In 1974, with continued prosperity, Do-machi, which had been the center of the casting industry for a long time, became too small to accommodate the flourishing businesses, and they were transferred to a new industrial complex called Yamagata Casting Industry Danchi in Imono-cho. The following year, Yamagata iron casting was recognized as a traditional art by the Ministry of Economic Affairs.
Hakata Textiles is a traditional handicraft with a history of 700 years. The technique was first founded in this area in the Kamakura period. Later, during the Edo Period (1603-1867), Kuroda Nagamasa, the feudal lord of Chikuzen Province (presently Fukuoka prefecture), sent tributes (kenjo in Japanese) of Hakata textiles to the Shogunate, which led to the cloth also being called Kenjo Hakata and its geometric designs are called kenjo design.
There are 3 types of Kenjo-designs, each of which is characterized by the striped-patterns in the motif of Buddhist objects of tokko and hanazara. Hakata textiles are gusty but soft and flexible. Presently, there is a concern about the successors of these precious weaving techniques. Kisaburo Ogawa, the recognized authority on this technique, was designated as a holder of National Important Intangible Cultural Property in “Kenjo Hakata Textiles” in 2003. Now as a visiting professor at Department of Craft Art of Kyushu Sangyo University and a member of Hakata Textile Industrial Association, he is giving lectures at symposiums and talking at panel discussions held all over the country to help regeneration and development of this traditional handicraft.
Kami-Kawasaki washi paper is a traditional handicraft in Kami-kawasaki, Nihonmatsu City, Fukushima Prefecture. It is designated as a prefecture’s Important Intangible Cultural Property.
The making of this paper dates back more than 1,000 years to the era reigned by Emperor Reizei (967-969). During the Heian period (794-1192), the paper from Kami-Kawasaki was highly valued by nobles as “the paper from the Deep North.” It is said that “Mayumi-gami,” which was praised by the famous female writers, Murasaki Shikibu and Seisho Nagon, was made in this town.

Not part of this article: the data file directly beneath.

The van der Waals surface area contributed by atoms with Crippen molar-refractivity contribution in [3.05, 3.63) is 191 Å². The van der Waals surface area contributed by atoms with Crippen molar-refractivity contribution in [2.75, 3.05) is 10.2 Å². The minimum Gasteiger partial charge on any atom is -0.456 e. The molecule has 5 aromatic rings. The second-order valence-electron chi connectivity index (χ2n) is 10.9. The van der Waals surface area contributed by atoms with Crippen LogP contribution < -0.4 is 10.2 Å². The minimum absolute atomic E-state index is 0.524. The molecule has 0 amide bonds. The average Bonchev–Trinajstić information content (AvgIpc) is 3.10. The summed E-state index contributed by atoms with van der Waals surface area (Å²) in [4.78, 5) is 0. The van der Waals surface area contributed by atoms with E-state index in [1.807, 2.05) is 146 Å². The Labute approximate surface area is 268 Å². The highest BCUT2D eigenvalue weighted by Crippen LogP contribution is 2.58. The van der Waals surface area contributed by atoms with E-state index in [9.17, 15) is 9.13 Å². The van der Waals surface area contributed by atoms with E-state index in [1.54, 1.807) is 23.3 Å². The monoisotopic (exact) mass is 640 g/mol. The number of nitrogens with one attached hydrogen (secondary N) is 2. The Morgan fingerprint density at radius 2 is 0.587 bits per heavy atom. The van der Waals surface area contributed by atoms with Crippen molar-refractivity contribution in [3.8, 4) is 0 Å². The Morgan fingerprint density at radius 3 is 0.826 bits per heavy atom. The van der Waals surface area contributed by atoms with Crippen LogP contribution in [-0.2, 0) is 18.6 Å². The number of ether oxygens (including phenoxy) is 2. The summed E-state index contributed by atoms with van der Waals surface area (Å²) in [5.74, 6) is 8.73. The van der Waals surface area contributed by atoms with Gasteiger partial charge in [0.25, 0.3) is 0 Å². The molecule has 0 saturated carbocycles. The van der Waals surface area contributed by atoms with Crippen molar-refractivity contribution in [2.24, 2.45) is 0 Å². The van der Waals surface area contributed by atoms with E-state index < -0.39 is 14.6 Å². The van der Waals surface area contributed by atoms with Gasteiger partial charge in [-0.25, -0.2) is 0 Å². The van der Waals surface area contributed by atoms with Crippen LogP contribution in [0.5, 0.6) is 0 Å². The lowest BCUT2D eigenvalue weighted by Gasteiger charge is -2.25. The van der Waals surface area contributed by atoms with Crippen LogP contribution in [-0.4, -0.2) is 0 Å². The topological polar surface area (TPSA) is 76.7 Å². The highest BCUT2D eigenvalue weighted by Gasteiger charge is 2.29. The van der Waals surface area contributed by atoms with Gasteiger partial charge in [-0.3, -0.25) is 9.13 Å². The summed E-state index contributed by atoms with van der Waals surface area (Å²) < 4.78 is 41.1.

In the Edo period, the Niwa clan, the lord of the Nihonmatsu domain, promoted washi making and gave the town a license to produce paper, which led to the development of the present handmade washi paper industry.
Locally grown paper mulberry and tororo-aoi (the forming aid made from the roots of the tororo plant) are used as materials. Kami-Kawasaki washi paper has been made in the same processes and techniques of manufacture as was written in the Kamisuki Chohoki (the handbook of paper making) written in 1798.
Blade forging industry in Yoita area in Nagaoka City, Niigata Prefecture, has a history of about 400 year. The products are well known for being sharp and trouble-free.
The making of Echigo Yoita forged blades dates back to 1578, when a retainer of Uesugi Kenshin invited wordsmiths from Kasugayama to the area and asked them to make various kinds of forged blades. In the Kyoto era (1716-1736), carpentry tools from Yoita became known as Tohi-nomi and Hyobu-nomi. At the start of the Meiji period (1868-1912), the wordsmiths in Yoita turned their hand to making plane blades, which soon became famous all over the country.
In 1986, chisels, planes, axes and chona (a Japanese ancient hand ax) were designated as a Traditional Craft Product, Echigo Yoita Forged Blades by the Ministry of International Trade and Industry (present METI).
Yoita forged blades are made by traditional hand forging even today, in which the hard steel being laid on the soft metal is heated, and then it is taken out of the forge and beaten with a spring hammer. Careful and hard-working efforts are made in these repeated tempering processes, which result in creating such reliable tools.
Chanoyugama, or tea kettle, is a traditional artwork and occupies an important position in the world of the tea ceremony. Its significance is evident as people say “put a kettle on” to mean to hold a tea ceremony.
80% of the tea kettles are said to be produced in Yamagata Prefecture and this traditional iron casting was designated as a traditional art by the Ministry of Economic Affair in 1975.
Casting and tea kettle making in Yamagata dates back to Heian period when Minamotono Yoriyoshi visited Yamagata during Zen Kunen no Eki Battle (1058~1064). He accompanied foundry craftsmen who discovered that the soil around Mamigasaki River running through the Yamagata City was suitable for the casting process. Some of these people stayed and started production.
The vessel is characterized by its coarse, rough surface. The traditional techniques that create a rough surface such as Monyoou-oshi, Hadauchi and Kinkidome have been handed down, and the tea kettle which has a simple appearance yet exhibits an imposing presence, is still produced in large numbers.